i hold the hurt in the hollow bowl of my hips,
tipping my head to look for shooting stars
amid the fireworks. a too-
wet summer crawls up the newly scrubbed base
of the monument behind us: southern soldiers
un-graffiti-ed before September’s big race.
it doesn’t feel like independence, somehow,
or even reconciliation; more like a love
fizzled out before ever hitting night air.
In Nepal, they are dead by the thousands,
yet at night, in the epic tragedy of our bed,
they are hardly spared a thought as we fight
for the happiness so long missed. I wanted
this to be an easy poem to write: all sweeping
sentiment and unfolded perspective, laundry
tossed on the couch and handily sorted.
I, after all, have no burials to plan, no body to bear.
Survival is too far a concept to be bought dear,
though, and I am left with this landslide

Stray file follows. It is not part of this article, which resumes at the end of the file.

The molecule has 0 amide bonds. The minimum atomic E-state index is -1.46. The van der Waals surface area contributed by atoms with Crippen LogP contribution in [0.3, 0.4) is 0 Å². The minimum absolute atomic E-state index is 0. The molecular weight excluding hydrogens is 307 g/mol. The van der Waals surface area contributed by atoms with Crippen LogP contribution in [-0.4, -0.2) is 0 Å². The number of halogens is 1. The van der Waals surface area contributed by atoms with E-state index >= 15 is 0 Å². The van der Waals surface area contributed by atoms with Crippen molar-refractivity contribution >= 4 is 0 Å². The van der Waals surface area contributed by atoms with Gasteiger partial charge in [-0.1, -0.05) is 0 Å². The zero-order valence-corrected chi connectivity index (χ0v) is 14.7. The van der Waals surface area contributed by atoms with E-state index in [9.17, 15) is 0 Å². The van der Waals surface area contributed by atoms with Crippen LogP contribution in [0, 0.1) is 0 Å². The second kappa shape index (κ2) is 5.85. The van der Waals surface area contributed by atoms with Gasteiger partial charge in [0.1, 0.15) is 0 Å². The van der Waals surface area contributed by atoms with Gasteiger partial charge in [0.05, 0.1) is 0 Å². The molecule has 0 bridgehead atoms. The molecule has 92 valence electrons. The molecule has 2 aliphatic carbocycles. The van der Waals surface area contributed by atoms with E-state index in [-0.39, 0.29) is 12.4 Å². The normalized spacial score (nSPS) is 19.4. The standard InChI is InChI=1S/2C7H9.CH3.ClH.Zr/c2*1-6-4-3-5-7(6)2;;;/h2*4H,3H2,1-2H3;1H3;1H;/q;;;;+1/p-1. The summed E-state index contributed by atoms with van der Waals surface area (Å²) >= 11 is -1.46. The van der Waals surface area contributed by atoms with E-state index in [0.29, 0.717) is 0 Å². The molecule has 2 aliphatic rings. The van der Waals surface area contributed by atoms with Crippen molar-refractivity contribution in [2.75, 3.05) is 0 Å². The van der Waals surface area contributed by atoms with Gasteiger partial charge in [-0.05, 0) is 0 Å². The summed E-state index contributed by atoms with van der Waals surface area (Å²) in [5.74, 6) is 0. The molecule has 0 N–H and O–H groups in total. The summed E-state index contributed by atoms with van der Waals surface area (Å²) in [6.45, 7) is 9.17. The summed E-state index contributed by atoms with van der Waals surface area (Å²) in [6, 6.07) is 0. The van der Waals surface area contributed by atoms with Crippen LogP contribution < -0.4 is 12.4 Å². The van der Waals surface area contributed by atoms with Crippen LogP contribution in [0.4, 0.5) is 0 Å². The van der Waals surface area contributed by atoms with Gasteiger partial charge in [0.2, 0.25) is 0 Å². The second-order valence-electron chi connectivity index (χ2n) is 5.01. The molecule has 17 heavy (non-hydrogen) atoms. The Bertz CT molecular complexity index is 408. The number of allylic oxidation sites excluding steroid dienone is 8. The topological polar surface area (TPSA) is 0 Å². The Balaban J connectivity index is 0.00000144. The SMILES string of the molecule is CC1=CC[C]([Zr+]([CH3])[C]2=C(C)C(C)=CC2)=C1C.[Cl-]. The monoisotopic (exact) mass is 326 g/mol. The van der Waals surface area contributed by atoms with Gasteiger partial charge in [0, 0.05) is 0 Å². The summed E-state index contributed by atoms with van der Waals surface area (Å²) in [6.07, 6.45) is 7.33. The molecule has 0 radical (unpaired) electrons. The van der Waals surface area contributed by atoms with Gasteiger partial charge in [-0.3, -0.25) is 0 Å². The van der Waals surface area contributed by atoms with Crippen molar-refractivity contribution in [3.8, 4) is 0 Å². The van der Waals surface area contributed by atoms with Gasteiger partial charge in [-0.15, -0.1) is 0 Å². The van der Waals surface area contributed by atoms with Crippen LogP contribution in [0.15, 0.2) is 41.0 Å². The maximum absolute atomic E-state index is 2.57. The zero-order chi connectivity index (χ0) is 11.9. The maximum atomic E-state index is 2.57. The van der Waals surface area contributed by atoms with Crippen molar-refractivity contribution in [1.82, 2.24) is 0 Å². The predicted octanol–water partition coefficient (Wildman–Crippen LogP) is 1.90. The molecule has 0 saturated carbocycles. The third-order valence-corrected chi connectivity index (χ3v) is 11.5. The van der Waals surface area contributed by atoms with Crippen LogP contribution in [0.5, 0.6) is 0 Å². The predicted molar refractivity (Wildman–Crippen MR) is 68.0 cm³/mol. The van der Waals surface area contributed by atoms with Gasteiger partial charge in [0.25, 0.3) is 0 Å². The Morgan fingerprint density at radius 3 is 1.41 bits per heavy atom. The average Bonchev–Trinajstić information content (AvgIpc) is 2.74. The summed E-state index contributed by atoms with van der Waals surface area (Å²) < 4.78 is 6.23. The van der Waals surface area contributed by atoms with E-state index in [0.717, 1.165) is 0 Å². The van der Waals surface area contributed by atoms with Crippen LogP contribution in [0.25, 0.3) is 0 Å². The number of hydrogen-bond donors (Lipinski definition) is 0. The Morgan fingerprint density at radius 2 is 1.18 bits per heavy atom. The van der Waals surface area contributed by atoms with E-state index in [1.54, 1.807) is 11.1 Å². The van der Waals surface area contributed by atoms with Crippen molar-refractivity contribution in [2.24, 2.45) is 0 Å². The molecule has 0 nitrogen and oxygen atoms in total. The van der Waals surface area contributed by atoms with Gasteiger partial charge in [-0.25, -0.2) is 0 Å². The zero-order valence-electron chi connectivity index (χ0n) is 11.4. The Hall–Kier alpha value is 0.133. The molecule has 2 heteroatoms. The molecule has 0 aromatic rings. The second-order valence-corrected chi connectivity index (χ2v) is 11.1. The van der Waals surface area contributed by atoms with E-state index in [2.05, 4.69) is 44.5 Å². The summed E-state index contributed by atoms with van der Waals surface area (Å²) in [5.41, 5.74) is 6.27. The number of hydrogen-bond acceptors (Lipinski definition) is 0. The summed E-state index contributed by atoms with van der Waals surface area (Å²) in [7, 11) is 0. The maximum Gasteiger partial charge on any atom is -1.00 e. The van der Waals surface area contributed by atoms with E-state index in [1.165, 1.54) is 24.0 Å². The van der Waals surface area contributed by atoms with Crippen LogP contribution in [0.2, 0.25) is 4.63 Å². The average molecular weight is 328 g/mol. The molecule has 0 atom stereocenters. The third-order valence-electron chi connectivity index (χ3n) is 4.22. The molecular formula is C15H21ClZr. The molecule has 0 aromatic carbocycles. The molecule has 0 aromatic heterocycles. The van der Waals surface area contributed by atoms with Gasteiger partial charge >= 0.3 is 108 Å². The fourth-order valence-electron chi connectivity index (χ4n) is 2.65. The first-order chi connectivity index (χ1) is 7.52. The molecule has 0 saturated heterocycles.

of vague loneliness, wishing only for you
to hold me, for a kindness, for a plane ticket
to Katmandu. There are all kinds of earthquakes,
love; some nearer home than others.
Some days it is harder to love you
than others. Easter is over and done,
blossoms of bright azalea and snow-
white dogwood popping out around corners
like promises, but there are still so many crosses.
Afternoon thunderstorms rinse away
pollencoats under slaten sunlight, and you
point to the sky. Rainbows have no place in poems,
I think, wondering if happy endings are things
of myth, what secrets you still keep
as we lay beat to beat at day’s dying. My arms,
aching and taxed, reach with hesitance
in the darkness. I sleep drugged, dreaming
of escape routes, of a heart not so leaden to bear.